In part three of Marina Life ( see part one here and part two here), I look at what it is actually like to live on the boat instead of in a house or apartment. Being a catamaran, we have quite a bit of square footage of living space, so we don’t feel cramped or in each other’s space. We also have a nice living area outside the cabin in the cockpit with a dining table that comfortably sits eight, but the cockpit as a whole can seat 14 or more. This makes catamarans very popular as hang outs in the anchorages and we expect to host our share of cocktail hours.
We drove the Prius C from California to Florida and we still have the car. Fortunately, there is ample parking, as it has been very convenient to have the car to do our errands and provisioning. The walk from the car to the boat doesn’t get much further, though. The boat is at the far end of the marina – and I mean far! The marina addresses this issue by supplying wheelbarrows the boaters can borrow to shuttle their purchases to their boats. Thank goodness! Otherwise, I’d send Dave for the dinghy, load it, and haul everything by dinghy – which is what we will be doing in the islands. Our dinghy will be our “car” or island transportation. In the meantime, it is nice to still have the car. The Prius was leased and we will turn it in before we shove off.
While aboard we are not exactly suffering either. We have satellite radio for music. There is a TV that can be watched from the dining area and one we can watch in bed. We opted not to pay for TV service, so Dave downloads movies, TV series’, and documentaries for us to watch. We have games aboard that we play – including some new ones we just received that were recommended on one of our Facebook posts. Thank you! We will let you know how those work out.
I can cook almost anything we want to eat in the galley. The main limitations are the oven size, which will not hold a whole chicken without burning it, and I can only use two burners at one time. My pots are too big to be able to use all three burners at once. I’ve made things like jambalaya, tacos, spaghetti, cinnamon rolls, fresh bread, apple crisp… Dave does the grilling on a propane grill and makes delicious BBQ chicken quarters, shish kabobs, hamburgers, Texas toast… We have two boat-sized refrigerators and a huge freezer, so we can store a lot of food. I bought an industrial strength vacuum sealer to keep our meats nice and fresh – especially when we start catching our own fish! We even have a bread machine, rice cooker, and blender. Microwaves are power hogs, so we opted out of that. I didn’t bring my crockpot, since I heard anything creating heat uses a lot of power. However, I was told there are some very low wattage crockpots on the market, so I may have to pick one up. Does cooking get any more convenient than a slow cooker?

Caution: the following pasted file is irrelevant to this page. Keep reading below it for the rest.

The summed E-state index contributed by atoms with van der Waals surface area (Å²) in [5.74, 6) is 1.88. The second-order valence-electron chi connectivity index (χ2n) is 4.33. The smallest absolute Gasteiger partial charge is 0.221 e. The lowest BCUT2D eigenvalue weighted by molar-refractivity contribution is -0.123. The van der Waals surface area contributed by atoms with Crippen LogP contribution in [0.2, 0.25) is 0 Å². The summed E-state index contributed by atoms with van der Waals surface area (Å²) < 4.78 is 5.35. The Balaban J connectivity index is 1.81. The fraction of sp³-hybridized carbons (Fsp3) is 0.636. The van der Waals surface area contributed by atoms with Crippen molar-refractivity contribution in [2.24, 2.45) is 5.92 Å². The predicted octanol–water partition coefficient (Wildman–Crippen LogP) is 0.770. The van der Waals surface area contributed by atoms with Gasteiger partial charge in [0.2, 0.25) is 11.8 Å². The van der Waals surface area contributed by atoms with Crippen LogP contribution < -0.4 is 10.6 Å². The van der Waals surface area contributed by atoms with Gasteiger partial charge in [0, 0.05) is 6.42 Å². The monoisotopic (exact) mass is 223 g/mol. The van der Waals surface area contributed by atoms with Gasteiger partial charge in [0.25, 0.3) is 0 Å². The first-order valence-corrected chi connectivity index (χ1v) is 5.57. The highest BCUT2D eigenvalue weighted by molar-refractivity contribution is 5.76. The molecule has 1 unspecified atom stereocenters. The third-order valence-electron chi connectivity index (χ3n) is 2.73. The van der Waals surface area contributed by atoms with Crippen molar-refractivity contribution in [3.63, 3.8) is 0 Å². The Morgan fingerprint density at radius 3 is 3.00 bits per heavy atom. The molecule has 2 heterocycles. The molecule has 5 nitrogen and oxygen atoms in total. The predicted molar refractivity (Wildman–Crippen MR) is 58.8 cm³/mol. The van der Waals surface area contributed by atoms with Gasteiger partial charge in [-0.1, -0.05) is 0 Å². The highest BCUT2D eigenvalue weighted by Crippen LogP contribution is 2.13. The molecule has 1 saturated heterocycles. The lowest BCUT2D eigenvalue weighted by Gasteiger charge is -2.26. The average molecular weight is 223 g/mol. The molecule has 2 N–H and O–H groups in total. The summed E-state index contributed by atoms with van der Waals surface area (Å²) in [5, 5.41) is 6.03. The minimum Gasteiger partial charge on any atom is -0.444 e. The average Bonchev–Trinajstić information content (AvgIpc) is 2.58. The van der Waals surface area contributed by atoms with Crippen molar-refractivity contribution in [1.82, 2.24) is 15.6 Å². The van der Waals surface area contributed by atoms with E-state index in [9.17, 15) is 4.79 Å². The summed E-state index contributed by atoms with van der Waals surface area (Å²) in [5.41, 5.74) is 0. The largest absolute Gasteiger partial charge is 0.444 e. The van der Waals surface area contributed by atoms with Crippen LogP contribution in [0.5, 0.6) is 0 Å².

So what is the downside? Cleaning the boat! Household chores are bad enough, but on a boat you have all the household chores and the whole exterior of the boat to clean – and we have a lot of boat exterior. Migrating birds have been wreaking havoc on the boats lately and anytime you go sailing, you will end up with salt all over the boat. Ugh! Washing the boat is a big job! Now add the bottom of the boat. Yep, it has to be washed too. If you don’t, then all kinds of sea life attach to your boat. If you stay on top of it, the algae and barnacles and such wipe off easily with a sponge and that’s the trick. Stay on top of it! Dave and I will use the hookah dive system to wash the bottom of the boat. I’ll try to take a video of that with the GoPro later. I’m sure it will be comical. Right now, the water in the marina is (gross!) 62 degrees, so we have a diver take care of it. Anyone sold on living on a boat yet? Did I mention you can just take off and go if you get tired of being at the marina? Well, you can if your boat isn’t being painted. Speaking of which, if they finish painting in time, our next weather window to start our journey is on New Year’s Eve day. Cross your fingers for us! Now that the paper has been removed (temporarily) we hope to run out for a quick overnight trip. Anything to leave the dock for a bit! And to get Dave and John’s heads out of the bilge.